In addition to considering new windows throughout, also consider supplementary performance windows that can be treated as storm windows, in addition to your existing glass. Particularly if your house has period architecture, this option allows you to retain the original glazing and sash while enjoying economic savings and the enhanced comfort of performance windows. Be sure to get bids from two or three (or more) window manufacturers, installers and/or glazing contractors to gain immediate perspective on the true costs of windows and installation in your area.
Monday, February 23, 2009
Technology Snapshot & Benefits:
Both immediate and indirect economic savings can come from energy-efficient appliances such as refrigerators, horizontal-axis washing machines, clothes dryers, dishwashers, etc. Immediate and continuing savings accrue from lower utility bills for electricity and/or water. The performance levels of these appliances meet, and generally exceed, those of industry �standard� models. As a case in point, consider household refrigeration. By the late 1970s, refrigerators reached their most inefficient performance by requiring about 1750 kiloWatt-hours per year to operate. Modern energy-efficient refrigerators provide the same or better service at 450-550 kiloWatt-hours per year, and they are much quieter in operation.
Estimated Cost Savings:
The direct economic savings achieved by efficient appliances are a function of how much the appliance will be used, the performance level of the equipment being replaced, and local costs for utilities. When you replace older equipment, it is not uncommon for electricity consumption for that appliance to decrease by 50% or more. In general, if the appliance being replaced is more than 15 years old, and it is replaced with a state-of-the-art unit, you may expect utility savings of 20%-60% compared with the energy required by the previous appliance. Horizontal-axis washing machines typically save consumers 50% in both electric and water utilities. Additional savings come from reduced quantities of detergent.
Your monthly electrical bill is for all electricity used by all electrical loads in the building, so changing a single appliance will lower the bill, but in proportion to the amount of electricity formerly used by that appliance. If refrigeration represents 15-20% of your electric bill, a new refrigerator that is twice as efficient as the unit being replaced will lower your total bill by about 7-10%.
Any increase in initial cost is usually more than made up in monthly savings. See ACEEE Consumer Guide to Home Energy Saving for more detailed information on appliances and savings.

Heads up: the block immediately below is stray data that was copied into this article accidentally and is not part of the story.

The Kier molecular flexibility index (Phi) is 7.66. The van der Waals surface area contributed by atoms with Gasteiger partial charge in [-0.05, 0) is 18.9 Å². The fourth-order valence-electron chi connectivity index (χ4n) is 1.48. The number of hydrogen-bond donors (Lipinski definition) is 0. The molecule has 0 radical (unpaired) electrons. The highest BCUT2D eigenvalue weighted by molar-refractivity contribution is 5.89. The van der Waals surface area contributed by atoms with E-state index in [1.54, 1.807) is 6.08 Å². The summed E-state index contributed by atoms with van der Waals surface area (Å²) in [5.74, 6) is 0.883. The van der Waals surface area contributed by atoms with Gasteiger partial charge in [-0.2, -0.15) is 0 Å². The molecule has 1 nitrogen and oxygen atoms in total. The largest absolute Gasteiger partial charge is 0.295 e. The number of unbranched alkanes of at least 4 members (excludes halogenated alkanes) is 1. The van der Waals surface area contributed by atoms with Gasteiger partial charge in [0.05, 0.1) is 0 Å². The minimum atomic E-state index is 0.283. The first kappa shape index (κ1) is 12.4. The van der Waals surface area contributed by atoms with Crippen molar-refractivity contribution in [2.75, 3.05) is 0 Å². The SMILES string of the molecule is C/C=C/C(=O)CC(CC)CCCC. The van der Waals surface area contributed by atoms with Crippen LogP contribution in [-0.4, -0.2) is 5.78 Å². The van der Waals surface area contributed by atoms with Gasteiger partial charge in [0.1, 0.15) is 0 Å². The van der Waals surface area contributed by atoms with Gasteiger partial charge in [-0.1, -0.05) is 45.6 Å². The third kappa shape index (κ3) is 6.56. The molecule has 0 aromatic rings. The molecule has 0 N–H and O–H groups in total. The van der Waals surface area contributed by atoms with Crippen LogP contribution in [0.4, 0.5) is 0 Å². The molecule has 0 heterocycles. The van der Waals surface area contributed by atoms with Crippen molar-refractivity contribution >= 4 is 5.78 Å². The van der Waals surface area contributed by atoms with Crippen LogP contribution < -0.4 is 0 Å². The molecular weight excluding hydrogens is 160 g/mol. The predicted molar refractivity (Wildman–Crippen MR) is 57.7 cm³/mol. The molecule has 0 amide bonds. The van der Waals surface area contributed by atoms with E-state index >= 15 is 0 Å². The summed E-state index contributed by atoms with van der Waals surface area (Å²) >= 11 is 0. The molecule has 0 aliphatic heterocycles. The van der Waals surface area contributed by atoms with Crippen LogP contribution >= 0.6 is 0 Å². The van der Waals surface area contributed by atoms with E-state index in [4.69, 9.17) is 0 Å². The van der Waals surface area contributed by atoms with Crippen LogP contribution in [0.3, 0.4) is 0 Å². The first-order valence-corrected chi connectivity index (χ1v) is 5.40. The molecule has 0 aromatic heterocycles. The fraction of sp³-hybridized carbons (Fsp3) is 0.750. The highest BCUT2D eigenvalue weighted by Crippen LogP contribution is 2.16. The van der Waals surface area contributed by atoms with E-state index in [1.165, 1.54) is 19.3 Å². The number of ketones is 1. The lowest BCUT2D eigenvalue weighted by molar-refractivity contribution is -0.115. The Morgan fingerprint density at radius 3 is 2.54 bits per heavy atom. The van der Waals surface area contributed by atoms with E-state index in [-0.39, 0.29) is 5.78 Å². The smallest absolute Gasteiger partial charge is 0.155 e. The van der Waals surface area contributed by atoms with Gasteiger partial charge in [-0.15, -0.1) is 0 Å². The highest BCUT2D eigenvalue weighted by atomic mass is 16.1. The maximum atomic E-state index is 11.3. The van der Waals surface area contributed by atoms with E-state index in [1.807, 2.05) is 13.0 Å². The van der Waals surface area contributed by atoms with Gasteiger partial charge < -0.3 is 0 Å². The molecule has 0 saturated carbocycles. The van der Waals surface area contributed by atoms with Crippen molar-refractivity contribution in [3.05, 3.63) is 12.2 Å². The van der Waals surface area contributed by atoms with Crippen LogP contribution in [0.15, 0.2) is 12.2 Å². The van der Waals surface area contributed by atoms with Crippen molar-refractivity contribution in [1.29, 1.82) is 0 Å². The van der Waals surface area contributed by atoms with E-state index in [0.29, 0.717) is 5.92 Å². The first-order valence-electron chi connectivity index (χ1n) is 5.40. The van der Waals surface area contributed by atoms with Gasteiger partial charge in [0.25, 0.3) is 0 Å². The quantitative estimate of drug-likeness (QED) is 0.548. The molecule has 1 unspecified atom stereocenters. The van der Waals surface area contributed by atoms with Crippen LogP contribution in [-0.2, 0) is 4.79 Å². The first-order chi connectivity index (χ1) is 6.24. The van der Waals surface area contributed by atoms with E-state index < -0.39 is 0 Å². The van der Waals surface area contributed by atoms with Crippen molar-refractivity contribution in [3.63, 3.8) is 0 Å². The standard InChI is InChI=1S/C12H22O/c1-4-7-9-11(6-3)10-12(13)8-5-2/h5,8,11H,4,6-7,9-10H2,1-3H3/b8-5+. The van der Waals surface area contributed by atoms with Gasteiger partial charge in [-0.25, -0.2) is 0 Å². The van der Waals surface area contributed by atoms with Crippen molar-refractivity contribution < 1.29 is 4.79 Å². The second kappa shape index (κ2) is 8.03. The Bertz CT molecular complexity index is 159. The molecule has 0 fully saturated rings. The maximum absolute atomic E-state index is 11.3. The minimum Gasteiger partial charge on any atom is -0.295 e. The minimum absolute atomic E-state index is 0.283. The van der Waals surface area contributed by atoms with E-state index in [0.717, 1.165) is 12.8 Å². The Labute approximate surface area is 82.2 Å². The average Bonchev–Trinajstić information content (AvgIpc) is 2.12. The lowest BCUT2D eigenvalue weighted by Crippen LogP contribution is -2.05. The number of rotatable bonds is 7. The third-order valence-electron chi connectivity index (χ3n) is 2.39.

Availability of the most energy-efficient appliances may be an issue. Sometimes the best equipment is in demand, which can mean that discounts and sale prices are either unavailable or of lower value. Over time, as manufacturers and suppliers clear inventories of less efficient models by offering discounts, expect the price of efficient appliances to come down as well.
Primarily, regional issues involve supply, delivery, and installation.
Installation (Getting It Done):
Be sure to price shop and to get two or three (or more) prices. Inquire about installation and removal of your old unit. For any refrigeration unit, be sure that the refrigerant will be removed and recycled responsibly. Refrigerants are very potent greenhouse gases and must be captured and contained. Shopping for price and availability will give you perspective on the true costs of equipment and installation in your area.
Tuesday, February 17, 2009
This recording is from WGN’s “The Money Show” with host Bill Moller. Ron Goldstein, Rubloff, is a participant and gives his views on the current state of the real estate market. This show focuses on technology, identity theft, mortgage rates, and where to put your money.
Click here to listen. WGN The Money Show
Friday, February 6, 2009
The Isakson-Lieberman amendment would stimulate demand for housing by greatly enhancing the first-time home buyer tax credit. Specifically, the amendment would:
• Double the maximum amount of the credit from $7500 to $15,000.
• Extend the home buyer tax credit to all home buyers, not just first-time home buyers.
• Allow taxpayers to claim the credit on their 2008 income tax return, thus providing immediate tax relief and stimulus to the economy.
• Repeal the current law requirement that the credit be repaid over 15 years.
• Extend the credit for one full year from the date of enactment (the credit in the underlying bill does not apply to any home purchases made after August 31, 2009).
• Prevent abuse by: (1) only allowing the home buyer credit for purchases of a principle residence, not houses purchased by investors purely for speculative purposes, and (2) recapturing the credit if the home is sold within 2 years of purchase.